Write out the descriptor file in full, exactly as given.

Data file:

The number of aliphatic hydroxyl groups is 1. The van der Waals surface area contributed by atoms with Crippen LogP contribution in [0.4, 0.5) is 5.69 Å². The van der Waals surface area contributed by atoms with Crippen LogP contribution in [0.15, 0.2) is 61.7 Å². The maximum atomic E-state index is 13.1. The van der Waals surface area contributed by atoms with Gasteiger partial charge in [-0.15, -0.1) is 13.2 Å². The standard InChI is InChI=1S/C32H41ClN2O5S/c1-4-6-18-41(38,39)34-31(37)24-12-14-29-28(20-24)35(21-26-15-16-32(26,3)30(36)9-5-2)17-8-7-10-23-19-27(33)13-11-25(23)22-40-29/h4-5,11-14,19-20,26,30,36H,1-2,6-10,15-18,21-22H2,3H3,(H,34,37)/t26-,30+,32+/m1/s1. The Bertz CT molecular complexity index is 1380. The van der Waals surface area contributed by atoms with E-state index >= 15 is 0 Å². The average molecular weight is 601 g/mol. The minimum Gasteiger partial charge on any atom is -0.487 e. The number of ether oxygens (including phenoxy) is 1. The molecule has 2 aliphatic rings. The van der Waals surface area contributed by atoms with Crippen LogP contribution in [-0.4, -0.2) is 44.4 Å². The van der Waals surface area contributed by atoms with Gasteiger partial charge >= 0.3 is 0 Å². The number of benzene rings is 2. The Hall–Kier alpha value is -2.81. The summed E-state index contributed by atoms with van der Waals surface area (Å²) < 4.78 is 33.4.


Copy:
The number of aliphatic hydroxyl groups is 1. The van der Waals surface area contributed by atoms with Crippen LogP contribution in [0.4, 0.5) is 5.69 Å². The van der Waals surface area contributed by atoms with Crippen LogP contribution in [0.15, 0.2) is 61.7 Å². The maximum atomic E-state index is 13.1. The van der Waals surface area contributed by atoms with Gasteiger partial charge in [-0.15, -0.1) is 13.2 Å². The standard InChI is InChI=1S/C32H41ClN2O5S/c1-4-6-18-41(38,39)34-31(37)24-12-14-29-28(20-24)35(21-26-15-16-32(26,3)30(36)9-5-2)17-8-7-10-23-19-27(33)13-11-25(23)22-40-29/h4-5,11-14,19-20,26,30,36H,1-2,6-10,15-18,21-22H2,3H3,(H,34,37)/t26-,30+,32+/m1/s1. The Bertz CT molecular complexity index is 1380. The van der Waals surface area contributed by atoms with E-state index >= 15 is 0 Å². The average molecular weight is 601 g/mol. The minimum Gasteiger partial charge on any atom is -0.487 e. The number of ether oxygens (including phenoxy) is 1. The molecule has 2 aliphatic rings. The van der Waals surface area contributed by atoms with Crippen LogP contribution in [-0.4, -0.2) is 44.4 Å². The van der Waals surface area contributed by atoms with Gasteiger partial charge >= 0.3 is 0 Å². The number of benzene rings is 2. The Hall–Kier alpha value is -2.81. The summed E-state index contributed by atoms with van der Waals surface area (Å²) < 4.78 is 33.4.